The International Archives of the Photogrammetry, Remote Sensing and Spatial Information Sciences
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Articles | Volume XLVI-4/W6-2021
Int. Arch. Photogramm. Remote Sens. Spatial Inf. Sci., XLVI-4/W6-2021, 289–294, 2021
https://doi.org/10.5194/isprs-archives-XLVI-4-W6-2021-289-2021
Int. Arch. Photogramm. Remote Sens. Spatial Inf. Sci., XLVI-4/W6-2021, 289–294, 2021
https://doi.org/10.5194/isprs-archives-XLVI-4-W6-2021-289-2021

  18 Nov 2021

18 Nov 2021

GIS-BASED THERMAL LOAD ESTIMATION OF BUILDINGS IN THE NATIONAL SCIENCE COMPLEX, UP DILIMAN

C. A. Tatlonghari1 and J. A. Principe2 C. A. Tatlonghari and J. A. Principe
  • 1National Graduate School of Engineering, University of the Philippines Diliman, Quezon City, Philippines
  • 2Dept. of Geodetic Engineering, University of the Philippines Diliman, Quezon City, Philippines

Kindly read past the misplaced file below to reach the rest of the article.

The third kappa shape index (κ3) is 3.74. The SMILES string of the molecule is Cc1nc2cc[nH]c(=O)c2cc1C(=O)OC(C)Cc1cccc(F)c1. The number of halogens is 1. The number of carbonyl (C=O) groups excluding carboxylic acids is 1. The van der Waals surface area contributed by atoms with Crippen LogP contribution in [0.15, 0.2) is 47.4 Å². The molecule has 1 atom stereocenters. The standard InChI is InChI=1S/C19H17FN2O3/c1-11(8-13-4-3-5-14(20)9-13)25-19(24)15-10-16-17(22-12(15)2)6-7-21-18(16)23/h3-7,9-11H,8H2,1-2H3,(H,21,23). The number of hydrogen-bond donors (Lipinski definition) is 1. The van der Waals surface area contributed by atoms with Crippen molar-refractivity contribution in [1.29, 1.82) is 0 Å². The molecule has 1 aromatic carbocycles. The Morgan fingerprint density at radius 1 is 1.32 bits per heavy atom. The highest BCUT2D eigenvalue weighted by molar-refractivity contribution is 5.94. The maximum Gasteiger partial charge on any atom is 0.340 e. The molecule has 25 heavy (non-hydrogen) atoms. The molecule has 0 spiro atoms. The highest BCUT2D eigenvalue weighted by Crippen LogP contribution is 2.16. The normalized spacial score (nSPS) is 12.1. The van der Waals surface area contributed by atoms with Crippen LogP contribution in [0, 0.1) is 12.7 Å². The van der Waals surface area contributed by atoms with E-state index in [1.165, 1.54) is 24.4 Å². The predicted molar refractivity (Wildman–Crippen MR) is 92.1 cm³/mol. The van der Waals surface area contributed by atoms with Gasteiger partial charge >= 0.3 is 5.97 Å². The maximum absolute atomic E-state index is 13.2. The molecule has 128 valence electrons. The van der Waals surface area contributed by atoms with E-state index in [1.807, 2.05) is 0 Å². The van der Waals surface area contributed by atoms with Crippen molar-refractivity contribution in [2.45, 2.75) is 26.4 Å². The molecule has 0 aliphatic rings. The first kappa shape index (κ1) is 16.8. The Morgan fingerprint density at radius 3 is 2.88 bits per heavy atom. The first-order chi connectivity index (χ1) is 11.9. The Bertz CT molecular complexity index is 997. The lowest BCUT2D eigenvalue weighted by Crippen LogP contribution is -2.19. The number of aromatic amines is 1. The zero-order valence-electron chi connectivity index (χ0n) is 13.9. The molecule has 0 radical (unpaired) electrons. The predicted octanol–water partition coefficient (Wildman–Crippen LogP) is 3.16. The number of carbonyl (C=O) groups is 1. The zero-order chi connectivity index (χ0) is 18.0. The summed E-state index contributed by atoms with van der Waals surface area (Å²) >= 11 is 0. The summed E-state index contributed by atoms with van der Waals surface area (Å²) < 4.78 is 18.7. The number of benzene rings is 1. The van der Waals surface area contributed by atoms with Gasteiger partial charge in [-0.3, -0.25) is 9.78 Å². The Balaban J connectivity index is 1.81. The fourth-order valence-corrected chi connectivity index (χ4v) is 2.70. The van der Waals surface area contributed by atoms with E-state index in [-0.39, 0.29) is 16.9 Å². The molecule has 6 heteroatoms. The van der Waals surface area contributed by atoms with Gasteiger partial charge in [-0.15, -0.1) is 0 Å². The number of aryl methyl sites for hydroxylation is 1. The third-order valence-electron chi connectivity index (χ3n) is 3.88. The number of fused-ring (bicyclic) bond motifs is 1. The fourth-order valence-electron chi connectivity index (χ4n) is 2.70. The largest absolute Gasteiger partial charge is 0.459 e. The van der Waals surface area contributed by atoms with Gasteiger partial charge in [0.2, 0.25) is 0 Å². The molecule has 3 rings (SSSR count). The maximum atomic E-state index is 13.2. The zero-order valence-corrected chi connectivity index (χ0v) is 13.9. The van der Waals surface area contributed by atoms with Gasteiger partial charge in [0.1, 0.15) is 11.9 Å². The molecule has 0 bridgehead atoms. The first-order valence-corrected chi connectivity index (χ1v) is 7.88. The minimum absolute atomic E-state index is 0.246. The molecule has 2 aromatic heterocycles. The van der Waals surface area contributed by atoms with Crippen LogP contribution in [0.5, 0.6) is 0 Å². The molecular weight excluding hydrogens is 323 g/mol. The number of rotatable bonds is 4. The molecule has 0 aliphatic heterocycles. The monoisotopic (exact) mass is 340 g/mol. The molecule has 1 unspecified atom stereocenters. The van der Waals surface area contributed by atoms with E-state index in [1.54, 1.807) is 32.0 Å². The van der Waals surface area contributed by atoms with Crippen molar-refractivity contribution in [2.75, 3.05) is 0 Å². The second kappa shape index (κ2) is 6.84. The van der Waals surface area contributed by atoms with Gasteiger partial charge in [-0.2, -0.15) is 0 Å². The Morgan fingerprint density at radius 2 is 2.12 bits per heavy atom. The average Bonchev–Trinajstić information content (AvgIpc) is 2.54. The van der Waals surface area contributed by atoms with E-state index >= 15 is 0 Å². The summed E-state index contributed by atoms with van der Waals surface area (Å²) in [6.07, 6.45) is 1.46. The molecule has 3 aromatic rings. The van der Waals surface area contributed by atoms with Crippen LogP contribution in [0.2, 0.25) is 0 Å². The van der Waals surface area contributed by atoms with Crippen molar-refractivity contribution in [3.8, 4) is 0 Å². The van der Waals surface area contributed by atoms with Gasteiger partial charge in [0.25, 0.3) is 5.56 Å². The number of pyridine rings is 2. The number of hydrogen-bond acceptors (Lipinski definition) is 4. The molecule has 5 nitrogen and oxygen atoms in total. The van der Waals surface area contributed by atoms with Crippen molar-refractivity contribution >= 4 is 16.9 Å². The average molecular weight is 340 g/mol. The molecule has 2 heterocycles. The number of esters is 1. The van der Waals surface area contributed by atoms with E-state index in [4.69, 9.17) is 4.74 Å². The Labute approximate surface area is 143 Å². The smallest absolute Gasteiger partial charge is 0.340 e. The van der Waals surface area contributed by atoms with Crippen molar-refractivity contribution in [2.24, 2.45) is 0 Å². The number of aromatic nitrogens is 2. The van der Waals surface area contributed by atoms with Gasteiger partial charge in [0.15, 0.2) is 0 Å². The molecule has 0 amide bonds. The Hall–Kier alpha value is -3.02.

Keywords: Thermal load, 3D visualization, DTM, smart city, sustainability

Abstract. Building thermal load is the energy exhausted to maintain a specific indoor temperature in comparison to the outdoor temperature. Majority of this energy makes use of a considerable amount of fossil fuels which contributes to greenhouse gases emission leading to global warming. Thermal load estimation of buildings allows people to identify infrastructures in need for retrofit for a more sustainable and smart urban management. This paper presents a small-scale study to estimate the thermal cooling load of fourteen (14) buildings in the National Science Complex of the University of the Philippines Diliman. Results of the annual cooling load calculation for the year 2020 was reported with an estimated lowest cooling load of 1,618 kW for the Philippine Atmospheric, Geophysical and Astronomical Services Administration (PAGASA) observatory and the highest cooling load of 13,484 kW for the Institute of Mathematics. The values calculated was an overestimation as the entire building was set up as a homogenous cold room without any windows or doors. For future work, it is recommended that input data be supplemented with digital surface model (DSM) and triangulated irregular network (TIN) raster data derived from Light Detection and Ranging (LiDAR) to not only categorize but assign specific values over each building group of the study area.